Dermatomyositis: Clinical Significance, Pathology, Clinical Presentations, Diagnosis And Management
A General Overview
Dermatomyositis is the least common among the connective tissue disorders. It consists of inflammatory and degenerative lesions involving the striated muscle, skin and other connective tissues in varying combinations. The clinical types are:
Type I: Typical polymyositis
Type II: Typical dermatomyositis
Type III: Dermatomyositis associated with malignancy
Type IV: Childhood dermatomyositis
Type V: Dermatomyositis or polymyositis associated with other collagen diseases as part of an overlap syndrome.
Pathology: The muscles show fragmentation, loss of cross striation, cellular infiltration of interstitial connective tissue, increase in sarcolemmal nuclei and rarely calcification. Perivascular inflammatory changes are present. Skin shows swelling and edema of dermal collage, atrophy of epidermis and flattening of rete pegs.
Dermatomyositis is more common in the second, fifth and sixth decades. Women are more affected than men. A wide spectrum of clinical severity ranging from an acute, extensive rapidly fatal paralytic syndrome to a very slowly progressive muscle disease closely resembling a muscular dystrophy may be seen. Proximal muscles are affected more than others in the early stages. Muscle tenderness is prominent in the acute stage. Eventually, fibrosis and contractures occur. The muscles are hyporeflexic. Though in a third, the esophageal and pharyngeal muscles are affected, the ocular muscles are spared. Muscle enzymes are increased. The EMG shows myopathic pattern.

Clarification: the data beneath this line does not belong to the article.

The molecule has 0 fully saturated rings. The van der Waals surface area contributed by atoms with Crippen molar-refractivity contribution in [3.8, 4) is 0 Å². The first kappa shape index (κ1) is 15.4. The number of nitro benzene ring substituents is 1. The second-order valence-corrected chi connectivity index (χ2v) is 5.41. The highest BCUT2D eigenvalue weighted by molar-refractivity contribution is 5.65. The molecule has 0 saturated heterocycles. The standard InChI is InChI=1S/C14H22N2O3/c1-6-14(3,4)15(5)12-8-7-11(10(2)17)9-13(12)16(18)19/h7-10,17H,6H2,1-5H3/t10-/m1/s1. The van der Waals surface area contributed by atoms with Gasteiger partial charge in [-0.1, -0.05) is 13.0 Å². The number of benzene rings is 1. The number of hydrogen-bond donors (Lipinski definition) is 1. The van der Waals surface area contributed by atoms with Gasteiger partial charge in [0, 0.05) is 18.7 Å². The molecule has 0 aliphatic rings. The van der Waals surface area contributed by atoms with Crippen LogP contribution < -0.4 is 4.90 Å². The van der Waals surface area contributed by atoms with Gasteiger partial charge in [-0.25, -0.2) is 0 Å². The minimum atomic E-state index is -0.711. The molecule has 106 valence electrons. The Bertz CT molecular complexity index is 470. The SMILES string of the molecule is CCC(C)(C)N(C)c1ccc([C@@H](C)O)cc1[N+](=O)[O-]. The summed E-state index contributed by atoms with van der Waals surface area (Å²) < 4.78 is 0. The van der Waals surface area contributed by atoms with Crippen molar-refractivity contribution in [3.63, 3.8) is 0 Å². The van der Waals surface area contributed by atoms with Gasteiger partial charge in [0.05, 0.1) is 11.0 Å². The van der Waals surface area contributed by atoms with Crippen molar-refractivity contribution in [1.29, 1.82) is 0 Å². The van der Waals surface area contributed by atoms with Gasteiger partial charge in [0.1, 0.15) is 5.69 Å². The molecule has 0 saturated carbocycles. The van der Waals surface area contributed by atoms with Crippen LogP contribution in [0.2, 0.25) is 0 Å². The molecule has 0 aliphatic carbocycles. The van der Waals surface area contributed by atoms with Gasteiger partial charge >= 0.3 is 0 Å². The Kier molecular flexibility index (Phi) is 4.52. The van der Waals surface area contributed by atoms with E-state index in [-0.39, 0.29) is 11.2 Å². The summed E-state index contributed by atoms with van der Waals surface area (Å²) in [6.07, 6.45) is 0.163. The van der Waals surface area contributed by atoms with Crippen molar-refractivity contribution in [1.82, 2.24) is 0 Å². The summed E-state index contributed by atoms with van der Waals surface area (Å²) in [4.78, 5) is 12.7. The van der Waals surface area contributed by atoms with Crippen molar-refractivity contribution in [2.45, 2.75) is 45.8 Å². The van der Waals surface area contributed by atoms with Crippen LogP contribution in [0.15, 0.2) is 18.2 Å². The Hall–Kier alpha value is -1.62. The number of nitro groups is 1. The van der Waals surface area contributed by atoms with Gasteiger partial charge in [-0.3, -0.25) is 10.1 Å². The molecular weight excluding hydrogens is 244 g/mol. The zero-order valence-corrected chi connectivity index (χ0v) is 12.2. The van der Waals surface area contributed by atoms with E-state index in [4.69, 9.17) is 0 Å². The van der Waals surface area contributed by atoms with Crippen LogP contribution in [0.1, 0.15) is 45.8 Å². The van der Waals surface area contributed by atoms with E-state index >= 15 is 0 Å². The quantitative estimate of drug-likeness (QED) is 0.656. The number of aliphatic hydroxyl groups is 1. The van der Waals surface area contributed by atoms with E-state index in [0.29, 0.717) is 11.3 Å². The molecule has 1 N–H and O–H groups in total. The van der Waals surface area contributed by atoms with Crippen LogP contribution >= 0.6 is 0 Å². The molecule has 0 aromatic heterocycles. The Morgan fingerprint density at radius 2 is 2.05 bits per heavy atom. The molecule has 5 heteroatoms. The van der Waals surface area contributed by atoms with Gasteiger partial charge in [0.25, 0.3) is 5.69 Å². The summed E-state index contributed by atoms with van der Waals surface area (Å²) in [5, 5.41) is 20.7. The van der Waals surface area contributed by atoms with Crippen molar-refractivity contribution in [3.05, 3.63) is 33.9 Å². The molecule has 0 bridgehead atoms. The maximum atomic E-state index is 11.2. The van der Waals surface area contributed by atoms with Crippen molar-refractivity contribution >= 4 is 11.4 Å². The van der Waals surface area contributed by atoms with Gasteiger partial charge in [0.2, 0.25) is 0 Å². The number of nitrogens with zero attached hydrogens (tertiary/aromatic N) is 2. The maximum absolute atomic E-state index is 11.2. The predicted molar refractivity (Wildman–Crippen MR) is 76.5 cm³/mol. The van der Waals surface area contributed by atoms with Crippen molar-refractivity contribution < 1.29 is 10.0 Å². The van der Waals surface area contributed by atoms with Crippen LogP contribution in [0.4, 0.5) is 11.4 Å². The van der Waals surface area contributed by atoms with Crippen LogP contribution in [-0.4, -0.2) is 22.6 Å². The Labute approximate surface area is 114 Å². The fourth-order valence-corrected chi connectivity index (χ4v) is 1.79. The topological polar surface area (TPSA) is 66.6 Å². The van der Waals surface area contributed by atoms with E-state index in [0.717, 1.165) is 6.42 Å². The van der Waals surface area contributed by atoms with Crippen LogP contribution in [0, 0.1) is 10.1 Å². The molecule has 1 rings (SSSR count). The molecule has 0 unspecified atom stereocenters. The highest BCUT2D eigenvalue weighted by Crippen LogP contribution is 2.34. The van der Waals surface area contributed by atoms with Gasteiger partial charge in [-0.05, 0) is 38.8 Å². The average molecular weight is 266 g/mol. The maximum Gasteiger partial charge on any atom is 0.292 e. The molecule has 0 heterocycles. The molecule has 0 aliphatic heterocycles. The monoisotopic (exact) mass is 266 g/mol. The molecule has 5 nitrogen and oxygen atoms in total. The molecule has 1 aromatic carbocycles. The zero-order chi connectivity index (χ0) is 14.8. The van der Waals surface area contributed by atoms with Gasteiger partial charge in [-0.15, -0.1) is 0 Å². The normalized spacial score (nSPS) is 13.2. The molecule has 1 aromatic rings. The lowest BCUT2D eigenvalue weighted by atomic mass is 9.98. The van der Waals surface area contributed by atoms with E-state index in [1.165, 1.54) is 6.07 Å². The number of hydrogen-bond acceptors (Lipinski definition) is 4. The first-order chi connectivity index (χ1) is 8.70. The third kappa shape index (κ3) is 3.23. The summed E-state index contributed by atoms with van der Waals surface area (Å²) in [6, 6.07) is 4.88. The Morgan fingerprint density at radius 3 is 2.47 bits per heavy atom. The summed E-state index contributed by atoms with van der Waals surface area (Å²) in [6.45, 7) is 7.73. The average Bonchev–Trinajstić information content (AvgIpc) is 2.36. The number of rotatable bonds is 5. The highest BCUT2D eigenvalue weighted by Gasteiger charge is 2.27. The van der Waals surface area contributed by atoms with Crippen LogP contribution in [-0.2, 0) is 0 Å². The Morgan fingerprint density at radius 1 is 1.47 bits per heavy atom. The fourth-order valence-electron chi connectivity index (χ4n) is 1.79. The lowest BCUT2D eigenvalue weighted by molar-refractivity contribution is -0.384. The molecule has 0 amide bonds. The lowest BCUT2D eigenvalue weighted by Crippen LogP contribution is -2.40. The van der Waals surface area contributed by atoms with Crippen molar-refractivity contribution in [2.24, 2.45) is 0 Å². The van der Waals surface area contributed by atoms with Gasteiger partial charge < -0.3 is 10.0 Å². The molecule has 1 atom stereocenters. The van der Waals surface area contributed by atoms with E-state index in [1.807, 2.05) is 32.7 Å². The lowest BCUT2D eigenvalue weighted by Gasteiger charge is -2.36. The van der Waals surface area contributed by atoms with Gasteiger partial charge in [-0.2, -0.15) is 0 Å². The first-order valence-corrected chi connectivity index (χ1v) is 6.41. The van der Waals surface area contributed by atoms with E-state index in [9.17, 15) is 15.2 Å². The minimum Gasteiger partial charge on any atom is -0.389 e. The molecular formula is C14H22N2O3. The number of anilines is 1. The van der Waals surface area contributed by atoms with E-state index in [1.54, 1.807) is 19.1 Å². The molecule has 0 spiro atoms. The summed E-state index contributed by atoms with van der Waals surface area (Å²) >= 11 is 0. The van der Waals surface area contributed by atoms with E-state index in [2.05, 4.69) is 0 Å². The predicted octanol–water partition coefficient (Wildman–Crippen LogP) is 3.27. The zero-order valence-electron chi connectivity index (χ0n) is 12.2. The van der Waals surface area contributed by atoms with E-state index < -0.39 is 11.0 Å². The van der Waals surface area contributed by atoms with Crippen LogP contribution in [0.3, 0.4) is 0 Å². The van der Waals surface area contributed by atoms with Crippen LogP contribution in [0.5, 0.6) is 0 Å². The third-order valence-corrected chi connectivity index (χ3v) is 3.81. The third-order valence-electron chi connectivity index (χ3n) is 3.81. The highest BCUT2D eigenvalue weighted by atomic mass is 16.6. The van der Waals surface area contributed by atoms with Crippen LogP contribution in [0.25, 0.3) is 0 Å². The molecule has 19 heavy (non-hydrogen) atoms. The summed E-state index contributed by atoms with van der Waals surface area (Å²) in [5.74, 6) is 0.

The diagnostic skin lesion is a heliotrope eruption on the face associated with periorbital edema. Skin lesions may precede, coexist or follow the muscular involvement. Cutaneous lesions may ulcerated and leave behind depressed scars. Subcutaneous and periarticular calcification may be seen. Around 35% of cases show a non-erosive arthritis.
Diagnosis And Management
Diagnosis: The diagnosis is made on clinical grounds, electromyography, raised levels of creatine phosphokinase, aldolase, SGOT and lactic dehydrogenase and muscle biosy. Rheumatoid factor is present in many cases and antinuclear factor in 30%.
The course is variable. In some, it is rapidly progressive and fatal due to cardia, renal or pulmonary complications. Many follow a slowly progressive course extending over 10-25 years leading to muscle weakness, contractures, and deformities. Spontaneous remission is seen in some cases. In the course of other connective tissue disorders like rheumatic fever, rheumatoid disease, sjogren’s syndrome, scleroderma or lupus erythematosus, a picture of dermatomyositis may occur. In such cases, the occurrence of muscle weakness out of proportion to the primary condition should suggest the possibility of superadded dermatomyositis.
Management: Prednisolone in a degree of 1- 2 mg/Kg/day to start with and subsequently tapered off is effective in the majority of cases. Immunosuppressive agents are indicated when the response to corticosteroids is unsatisfactory. Physiotherapy is indicated to prevent disuse atrophy and contractures.
Since dermatomyositis may occur as a paraneoplastic phenomenon, an underlying malignancy should be excluded in all cases. The usual primaries are the breasts, lungs, ovaries, prostate and stomach. Removal of the tumour brings about remission.
© 2014 Funom Theophilus Makama